Bonfire Night bangers
Author: Stewart Turner
As the son of an army officer I grew up on a lot of army bases all over Europe, and one of my lasting memories is what a great party they put on for Bonfire Night. The bonfires would be spectacular affairs and the mess would produce great platters of food – sausage baps with fried onions and barbecue sauce being a particular favourite. Recently it seems that Bonfire Night has had an Halloween-style American makeover and it’s all toffee apples and s’mores.
This play on bangers and mash is a bit more sophisticated than the sausage baps from my childhood and, I think, cracking for a Bonfire Night party, being rich and warming for a pre or post bonfire supper, or even a decadent midweek supper. The dish incorporates a couple of my favourite ingredients – one underrated and the other highly prized. A well-made sausage can be a thing of beauty, and the mighty Vacherin Mont d’Or must be one of the greatest seasonal cheeses.
This is a recipe that I inherited when I took over as Head Chef at Berry Bros. & Rudd; we served these lovely spiced, devilled sausages as a canapé and they were always a real hit. It’s a recipe that we still use today.
- 8-12 good-quality Cumberland sausages
- 50g honey
- 2tbsp tomato ketchup
- 2tbsp Worcestershire sauce
- 2tbsp Dijon mustard
- 1tsp hot chilli sauce
- 2tbsp chopped chives
- 750g potatoes, preferably king Edwards – peeled and cut into large, even-sized chunks
- Salt and freshly ground pepper
- 100ml cream
- 100g butter – diced
- 100g Vacherin Mont d’Or – rind removed and diced
- 50ml whole milk
Rinse the potatoes well then put in a pan, cover with cold water and add a large pinch of salt. Bring to the boil, cover and simmer until the potatoes are tender, about 15 minutes. Don’t boil too rapidly or overcook as the potatoes with break up and absorb too much water.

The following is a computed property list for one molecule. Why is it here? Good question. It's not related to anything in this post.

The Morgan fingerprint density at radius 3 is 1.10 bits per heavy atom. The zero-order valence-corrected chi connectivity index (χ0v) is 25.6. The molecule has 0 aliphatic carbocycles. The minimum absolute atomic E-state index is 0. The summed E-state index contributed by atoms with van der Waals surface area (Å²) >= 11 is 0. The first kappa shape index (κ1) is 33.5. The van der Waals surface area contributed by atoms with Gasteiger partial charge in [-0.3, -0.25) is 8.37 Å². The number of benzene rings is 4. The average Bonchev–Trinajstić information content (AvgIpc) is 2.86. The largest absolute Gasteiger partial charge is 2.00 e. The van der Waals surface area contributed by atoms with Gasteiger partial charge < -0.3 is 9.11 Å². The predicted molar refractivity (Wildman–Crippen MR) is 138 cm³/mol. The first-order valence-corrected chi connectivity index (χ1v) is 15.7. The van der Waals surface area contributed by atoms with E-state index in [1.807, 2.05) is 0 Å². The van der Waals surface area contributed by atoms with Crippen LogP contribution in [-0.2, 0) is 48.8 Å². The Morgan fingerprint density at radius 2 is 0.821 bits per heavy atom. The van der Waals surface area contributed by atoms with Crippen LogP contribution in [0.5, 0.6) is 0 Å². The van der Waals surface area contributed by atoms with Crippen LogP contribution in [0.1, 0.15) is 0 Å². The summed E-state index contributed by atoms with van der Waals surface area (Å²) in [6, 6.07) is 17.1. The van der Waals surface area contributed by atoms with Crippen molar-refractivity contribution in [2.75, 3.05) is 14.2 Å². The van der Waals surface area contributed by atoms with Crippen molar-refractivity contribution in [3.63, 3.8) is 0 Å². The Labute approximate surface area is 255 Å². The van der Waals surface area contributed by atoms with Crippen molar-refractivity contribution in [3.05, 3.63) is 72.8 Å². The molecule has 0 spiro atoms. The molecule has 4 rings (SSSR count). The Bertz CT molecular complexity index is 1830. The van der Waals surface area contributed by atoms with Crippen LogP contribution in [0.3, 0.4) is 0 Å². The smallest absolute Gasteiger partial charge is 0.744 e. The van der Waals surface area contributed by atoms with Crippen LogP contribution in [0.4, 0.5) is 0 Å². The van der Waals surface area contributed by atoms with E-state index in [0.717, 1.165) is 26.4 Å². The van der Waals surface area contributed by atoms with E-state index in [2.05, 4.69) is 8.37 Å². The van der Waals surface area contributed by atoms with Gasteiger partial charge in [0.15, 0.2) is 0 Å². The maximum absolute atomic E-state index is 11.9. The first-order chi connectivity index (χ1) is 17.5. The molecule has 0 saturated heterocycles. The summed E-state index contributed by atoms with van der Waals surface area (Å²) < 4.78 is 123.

While the potatoes are cooking, preheat the oven to 180°C. Grill the sausages until they are almost cooked (you can also roast them in the oven if you like). Drain the sausages well on kitchen paper, then tip them into a clean roasting tin. Mix the honey, ketchup, mustard, Worcestershire and chilli sauce, pour over the sausages and mix well so they are thoroughly coated. Place in the oven for about 10 minutes, turning a couple of times, until the glaze starts to caramelise, and the sausages are sticky. Finish with the chopped chives and keep warm.
Drain the potatoes, return them to the pan over a low heat and allow to dry out. Pass them through a potato ricer or sieve (just mashing with a masher will not produce a fine enough purée). Place the potato purée back in the pan, again over a low heat. In another pan, bring the cream and milk to the boil. Using a spatula, beat the cream and milk mix into the purée, then add the diced butter. Finish by mixing in the diced Vacherin. Season to taste with salt and pepper.
Serve the creamed potatoes with the glazed sausages and some buttered kale.
What to drink: If it were just Vacherin on the table, we’d instantly suggest some Savagnin or Jura Chardonnay – butwith the sausages and their devilish coating in the mix, we need something bold and red. Head to the Northern Rhône for something with enough acidity to cut through the mash, and enough fruit to balance the sweet-savoury marinade – this St Joseph from Coursodon would do nicely. You could also head to the Languedoc-Roussillon: Gauby’s Vieilles Vignes cuvée – a blend of Grenache, Carignan, Mourvèdre and Syrah – will be savoury, hearty and fresh enough to work here; while Mas de Daumas Gassac’s Cabernet-led blend, with all its herbal, spicy notes would make a fine match.